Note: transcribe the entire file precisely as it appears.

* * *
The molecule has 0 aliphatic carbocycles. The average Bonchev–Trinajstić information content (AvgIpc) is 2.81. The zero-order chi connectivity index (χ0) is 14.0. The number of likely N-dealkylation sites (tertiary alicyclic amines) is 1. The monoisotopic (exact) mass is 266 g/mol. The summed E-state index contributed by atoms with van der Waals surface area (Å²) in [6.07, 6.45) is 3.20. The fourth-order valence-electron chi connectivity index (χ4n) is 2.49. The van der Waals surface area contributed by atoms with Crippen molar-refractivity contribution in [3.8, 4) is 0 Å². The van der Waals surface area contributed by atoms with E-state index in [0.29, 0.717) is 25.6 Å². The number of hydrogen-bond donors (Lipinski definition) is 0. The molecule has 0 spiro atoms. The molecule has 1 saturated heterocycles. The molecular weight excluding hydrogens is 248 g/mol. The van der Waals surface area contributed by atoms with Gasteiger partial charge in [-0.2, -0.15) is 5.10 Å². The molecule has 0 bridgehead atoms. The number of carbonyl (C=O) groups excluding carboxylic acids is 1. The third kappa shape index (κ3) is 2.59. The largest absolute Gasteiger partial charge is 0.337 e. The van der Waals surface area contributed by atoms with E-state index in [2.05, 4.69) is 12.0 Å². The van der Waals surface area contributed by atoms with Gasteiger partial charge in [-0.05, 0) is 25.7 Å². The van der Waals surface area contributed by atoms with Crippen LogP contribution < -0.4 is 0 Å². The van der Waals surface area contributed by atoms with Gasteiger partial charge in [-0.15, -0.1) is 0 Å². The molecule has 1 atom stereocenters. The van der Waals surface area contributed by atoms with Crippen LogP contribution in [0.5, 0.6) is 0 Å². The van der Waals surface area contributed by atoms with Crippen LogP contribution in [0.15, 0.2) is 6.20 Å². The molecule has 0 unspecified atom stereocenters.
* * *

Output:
The molecule has 0 aliphatic carbocycles. The average Bonchev–Trinajstić information content (AvgIpc) is 2.81. The zero-order chi connectivity index (χ0) is 14.0. The number of likely N-dealkylation sites (tertiary alicyclic amines) is 1. The monoisotopic (exact) mass is 266 g/mol. The summed E-state index contributed by atoms with van der Waals surface area (Å²) in [6.07, 6.45) is 3.20. The fourth-order valence-electron chi connectivity index (χ4n) is 2.49. The van der Waals surface area contributed by atoms with Crippen molar-refractivity contribution in [3.8, 4) is 0 Å². The van der Waals surface area contributed by atoms with E-state index in [0.29, 0.717) is 25.6 Å². The number of hydrogen-bond donors (Lipinski definition) is 0. The molecule has 0 spiro atoms. The molecule has 1 saturated heterocycles. The molecular weight excluding hydrogens is 248 g/mol. The van der Waals surface area contributed by atoms with Gasteiger partial charge in [-0.2, -0.15) is 5.10 Å². The molecule has 0 bridgehead atoms. The number of carbonyl (C=O) groups excluding carboxylic acids is 1. The third kappa shape index (κ3) is 2.59. The largest absolute Gasteiger partial charge is 0.337 e. The van der Waals surface area contributed by atoms with E-state index in [2.05, 4.69) is 12.0 Å². The van der Waals surface area contributed by atoms with Gasteiger partial charge in [-0.05, 0) is 25.7 Å². The van der Waals surface area contributed by atoms with Crippen LogP contribution < -0.4 is 0 Å². The van der Waals surface area contributed by atoms with Gasteiger partial charge in [-0.15, -0.1) is 0 Å². The molecule has 1 atom stereocenters. The van der Waals surface area contributed by atoms with Crippen LogP contribution in [0.5, 0.6) is 0 Å². The van der Waals surface area contributed by atoms with Crippen LogP contribution in [0.15, 0.2) is 6.20 Å². The molecule has 0 unspecified atom stereocenters.